“I hate the dentist” is an all-too-common refrain from patients. This is to be expected when, according to some studies, as many as 60% experience anxiety when visiting the dentist. Still, it is not a particularly rousing feeling to know that large swathes of the population live in fear of your laboriously trained hands.
Dealing with anxious patients is stressful, so is dealing with hate—and as it turns out, according to thebalancecareers.com, dentist might be the most hated profession around. This is in spite of the fact that, like other medical professionals, we are dedicated to improving patients’ health and happiness.
It is taxing to labor under such prejudice. Not only are we required to put our patients at ease, but we also have to work hard to project confidence and optimism, a kind of emotional labor known as “surface acting” in human resource circles. Putting on a happy face is particularly tough and can lead to increased anxiety and problems at home, according to a study published in Personnel Psychology. Masking our feelings can lead to isolation and loneliness, two stressors many dentists also know well.
Long hours spent in clinical environments and visits from patients who actively fear or distrust us, not to mention the financial burden of dental training and operating a practice, can be overwhelming. Yet when dentists read about artificial intelligence’s (AI’s) arrival in the dental field, they are prone to see AI as exactly that: another stressor.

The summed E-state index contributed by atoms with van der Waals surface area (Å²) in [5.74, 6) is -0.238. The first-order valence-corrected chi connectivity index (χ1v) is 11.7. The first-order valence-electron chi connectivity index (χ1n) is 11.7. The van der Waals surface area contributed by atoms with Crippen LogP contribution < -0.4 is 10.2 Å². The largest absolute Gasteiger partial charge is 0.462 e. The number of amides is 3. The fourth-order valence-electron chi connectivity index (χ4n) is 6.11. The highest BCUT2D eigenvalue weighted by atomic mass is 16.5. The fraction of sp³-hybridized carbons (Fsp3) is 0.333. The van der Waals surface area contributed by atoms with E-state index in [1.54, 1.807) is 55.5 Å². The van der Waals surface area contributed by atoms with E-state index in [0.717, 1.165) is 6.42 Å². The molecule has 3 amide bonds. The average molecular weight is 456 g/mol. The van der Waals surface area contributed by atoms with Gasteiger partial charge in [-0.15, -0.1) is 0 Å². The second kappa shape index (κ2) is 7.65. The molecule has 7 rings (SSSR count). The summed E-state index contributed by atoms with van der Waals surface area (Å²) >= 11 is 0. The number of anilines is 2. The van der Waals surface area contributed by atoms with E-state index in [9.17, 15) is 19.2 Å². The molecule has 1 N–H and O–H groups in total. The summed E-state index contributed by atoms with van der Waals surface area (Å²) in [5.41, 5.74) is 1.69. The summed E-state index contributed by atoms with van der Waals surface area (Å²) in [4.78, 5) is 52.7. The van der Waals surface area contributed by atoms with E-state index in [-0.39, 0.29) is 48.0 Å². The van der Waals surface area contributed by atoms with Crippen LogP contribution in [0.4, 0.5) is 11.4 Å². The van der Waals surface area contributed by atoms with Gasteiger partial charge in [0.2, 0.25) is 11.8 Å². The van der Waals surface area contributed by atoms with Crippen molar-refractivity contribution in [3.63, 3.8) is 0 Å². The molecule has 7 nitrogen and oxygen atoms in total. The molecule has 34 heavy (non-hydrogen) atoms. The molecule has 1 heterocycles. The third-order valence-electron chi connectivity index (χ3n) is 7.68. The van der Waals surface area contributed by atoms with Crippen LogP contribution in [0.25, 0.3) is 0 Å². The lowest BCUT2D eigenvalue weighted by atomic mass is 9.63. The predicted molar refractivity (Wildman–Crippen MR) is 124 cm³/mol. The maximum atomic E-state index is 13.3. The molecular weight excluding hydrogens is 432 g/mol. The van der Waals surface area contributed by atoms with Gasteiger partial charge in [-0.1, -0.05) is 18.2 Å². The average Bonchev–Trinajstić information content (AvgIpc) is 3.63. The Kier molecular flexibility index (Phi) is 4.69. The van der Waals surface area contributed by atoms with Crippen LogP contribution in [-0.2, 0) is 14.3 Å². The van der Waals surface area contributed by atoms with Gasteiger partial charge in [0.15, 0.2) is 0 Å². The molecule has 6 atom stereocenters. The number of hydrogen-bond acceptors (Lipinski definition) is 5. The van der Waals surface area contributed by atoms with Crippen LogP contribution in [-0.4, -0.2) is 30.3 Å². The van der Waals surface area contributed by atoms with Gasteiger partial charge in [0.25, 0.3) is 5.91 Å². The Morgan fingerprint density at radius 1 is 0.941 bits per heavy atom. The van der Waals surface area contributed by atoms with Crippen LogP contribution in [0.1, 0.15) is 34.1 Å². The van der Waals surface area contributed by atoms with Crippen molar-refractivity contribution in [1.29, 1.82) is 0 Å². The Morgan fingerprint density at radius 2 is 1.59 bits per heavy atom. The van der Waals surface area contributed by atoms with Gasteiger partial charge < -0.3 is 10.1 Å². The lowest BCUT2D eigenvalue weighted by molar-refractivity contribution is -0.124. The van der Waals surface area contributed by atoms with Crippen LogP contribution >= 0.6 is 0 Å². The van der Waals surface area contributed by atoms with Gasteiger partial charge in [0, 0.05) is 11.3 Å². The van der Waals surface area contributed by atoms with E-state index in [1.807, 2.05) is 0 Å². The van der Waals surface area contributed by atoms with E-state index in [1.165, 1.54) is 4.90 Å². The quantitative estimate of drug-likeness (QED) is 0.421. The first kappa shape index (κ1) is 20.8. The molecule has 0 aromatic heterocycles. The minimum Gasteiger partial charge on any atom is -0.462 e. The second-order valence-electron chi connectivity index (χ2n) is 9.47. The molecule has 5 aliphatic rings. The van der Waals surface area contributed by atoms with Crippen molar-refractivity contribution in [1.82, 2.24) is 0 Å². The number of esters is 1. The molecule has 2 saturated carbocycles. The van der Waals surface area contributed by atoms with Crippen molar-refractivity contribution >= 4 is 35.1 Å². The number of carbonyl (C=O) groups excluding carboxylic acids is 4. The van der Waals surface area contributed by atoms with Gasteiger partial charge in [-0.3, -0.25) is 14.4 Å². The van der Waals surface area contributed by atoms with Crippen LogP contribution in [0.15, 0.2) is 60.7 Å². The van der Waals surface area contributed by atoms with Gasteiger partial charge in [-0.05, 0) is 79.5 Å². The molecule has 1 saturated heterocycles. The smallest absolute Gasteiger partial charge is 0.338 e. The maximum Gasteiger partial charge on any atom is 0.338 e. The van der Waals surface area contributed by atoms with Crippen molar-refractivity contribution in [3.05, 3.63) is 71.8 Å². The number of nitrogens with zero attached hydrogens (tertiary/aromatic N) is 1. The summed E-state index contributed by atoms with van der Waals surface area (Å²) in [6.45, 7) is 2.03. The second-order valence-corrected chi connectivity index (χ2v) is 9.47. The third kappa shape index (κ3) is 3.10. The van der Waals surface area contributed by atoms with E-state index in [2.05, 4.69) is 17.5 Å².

For obvious reasons, AI has become synonymous with automation. Today, dentists hear “AI” and their imagination might conjure armies of android implant surgeons putting them out of business. That vision, of course, agrees neither with any vaguely plausible future nor with my own first-hand experience with AI.
“AI is something we should look forward to rather than fear”
It is true that AI will bring automation to dentistry. That automation will not, however, invalidate the dental profession. Rather, it will bring stress relief to it. That is because AI is going to automate—and has started automating already—certain aspects of our jobs in ways that will help us improve patient trust and increase practice profitability.
AI can take care of mundane tasks like reviewing radiographs, compiling charts and cross-referencing them with medical histories, thereby saving dentists considerable time. With more time available, we will be able to focus on solving more complex problems and give more energy to patient interactions that put patients at ease. More importantly, AI will also provide patients with the assurance of an objective second opinion in the operatory, taking pressure off when we need to convince skeptical patients to sign off on essential procedures.
Diagnostic computer vision systems, in conjunction with natural language processing and predictive analytics that scan patient records to find trends, predict progressions and chart treatment plans, can have a dramatic impact on the day-to-day operations of a dental office. This will not only allay professional stress, but also augment dental medicine’s reputation as a scientifically rigorous and medically vital enterprise.
AI is something we should look forward to rather than fear. It is not coming for our jobs; it is coming for the parts of our job that we do with least efficiency and that give us the greatest hassle.
Certainly, embracing AI alone cannot eradicate work-related stress, but the time AI will save us and the accuracy it can ensure will allow us to focus on the work only we can do—work, like preparing crowns, that requires human dexterity, intelligence and chairside manner.